The fine art of bullshitting – and why we’re getting better at it

The rapid pace of online news and conversation seldom rewards humility or equivocation – if you want to be heard it’s better to offer a bullshit “hot take” than a more considered one.

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It’s almost 15 years since the Princeton philosopher Harry Frankfurt published his bestselling book, On Bullshit. “One of the most salient features of our culture is that there is so much bullshit,” he observed. Frankfurt defined bullshitting as distinct from lying: a lie is deliberate and focused; to lie one must first know what is true. The bullshitter, in contrast, may have no idea what is true but is unconcerned by this. “His eye is not on the facts at all… except in so far as they may be pertinent to his interest in getting away with what he says.”

We’ve been exposed to a lot of more bullshit since Frankfurt first charted the phenomenon. The rapid pace of online news and conversation seldom rewards intellectual humility or equivocation – if you want to be heard it’s better to offer a bullshit “hot take” than a more considered one. Social media has allowed for the mass production of bullshit: the extraordinarily broad expertise of the prolific Twitter commentator; the performative enthusiasm of LinkedIn profiles; and the faux-authenticity of Instagram and the subsequent rise of the personal brand, the “influencer” and the over-sharing politician. Several recent high-profile cases – including the blood-testing company Theranos, the disastrous Fyre Festival and Anna Delvey, the fake heiress – owed their initial success to a willingness to push to new extremes the kind of bullshit we fall for every day in boardrooms, on social media and at networking events.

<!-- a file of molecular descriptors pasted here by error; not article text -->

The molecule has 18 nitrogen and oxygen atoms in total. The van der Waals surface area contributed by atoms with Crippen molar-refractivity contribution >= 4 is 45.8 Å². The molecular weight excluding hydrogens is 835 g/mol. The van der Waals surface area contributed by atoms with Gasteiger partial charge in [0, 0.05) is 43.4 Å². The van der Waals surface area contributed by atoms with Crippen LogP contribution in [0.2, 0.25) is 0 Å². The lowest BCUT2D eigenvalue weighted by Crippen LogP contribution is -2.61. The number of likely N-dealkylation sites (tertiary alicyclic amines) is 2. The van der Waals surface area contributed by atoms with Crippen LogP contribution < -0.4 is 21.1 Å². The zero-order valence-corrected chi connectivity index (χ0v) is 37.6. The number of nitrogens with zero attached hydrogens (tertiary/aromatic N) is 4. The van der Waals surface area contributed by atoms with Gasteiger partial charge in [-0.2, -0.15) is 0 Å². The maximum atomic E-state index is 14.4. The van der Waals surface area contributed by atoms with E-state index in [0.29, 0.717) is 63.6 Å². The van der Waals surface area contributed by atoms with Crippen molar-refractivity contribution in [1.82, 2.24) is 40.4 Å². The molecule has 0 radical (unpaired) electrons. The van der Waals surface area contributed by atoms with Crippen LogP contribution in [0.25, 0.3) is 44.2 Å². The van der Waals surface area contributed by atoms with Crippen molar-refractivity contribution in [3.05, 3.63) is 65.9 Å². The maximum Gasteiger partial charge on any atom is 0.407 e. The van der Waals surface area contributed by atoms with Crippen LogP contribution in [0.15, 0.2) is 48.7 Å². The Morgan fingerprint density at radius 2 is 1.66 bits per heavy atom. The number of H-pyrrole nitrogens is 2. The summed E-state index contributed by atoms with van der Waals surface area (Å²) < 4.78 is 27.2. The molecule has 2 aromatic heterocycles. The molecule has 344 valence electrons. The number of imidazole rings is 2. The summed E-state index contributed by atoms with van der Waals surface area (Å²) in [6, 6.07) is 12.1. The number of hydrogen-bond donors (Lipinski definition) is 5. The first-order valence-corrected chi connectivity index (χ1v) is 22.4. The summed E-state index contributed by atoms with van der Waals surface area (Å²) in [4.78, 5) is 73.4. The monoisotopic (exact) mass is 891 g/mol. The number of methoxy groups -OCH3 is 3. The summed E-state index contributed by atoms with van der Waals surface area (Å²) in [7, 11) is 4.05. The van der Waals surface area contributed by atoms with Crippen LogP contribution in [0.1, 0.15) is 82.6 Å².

Consider, too, the rapid rise of bullshit politics. Donald Trump undoubtedly lies, but often he speaks without knowing or caring what is true. He is, as the New Republic writer Jeet Heer presciently observed in 2015, the ultimate bullshit artist, a person who “works to erase the very possibility of knowing the truth”. The reality TV star’s political rise illustrates the power and seduction of bullshit. How else could the inheritor of $413m (according to the New York Times) style himself as an anti-establishment champion of the white working class? For his followers, Trump delivers vague reassurances – we’re doing great, the economy is so, so good right now – and the comfort that inconvenient truths are either “fake news” or the product of “witch hunts”.

The Brexit campaign was also bolstered not just by made-up statistics and bare-faced lies but by bullshit. The Brexiteers’ blustering insistence that disentangling Britain from the European Union would be easy and instantly rewarding and their labelling of dissenting views as “scaremongering”, revealed a disturbing lack of interest in the truth.

Yet there has been little empirical research into bullshitting, something a group of social scientists from University College London and the Australian Catholic University have tried to rectify. For a paper published by the Institute of Labor Economics in April, they surveyed 40,550 teenagers from nine Anglophone countries and asked them, as part of a larger maths exercise, to rate on a scale of one to five their knowledge of various mathematical concepts, three of which – “proper number”, “subjunctive scaling” and “declarative fraction” – don’t exist. The researchers gathered information on respondents’ gender, socio-economic background, immigrant status, academic ability and various character traits, such as their self-reported popularity or ability to solve problems.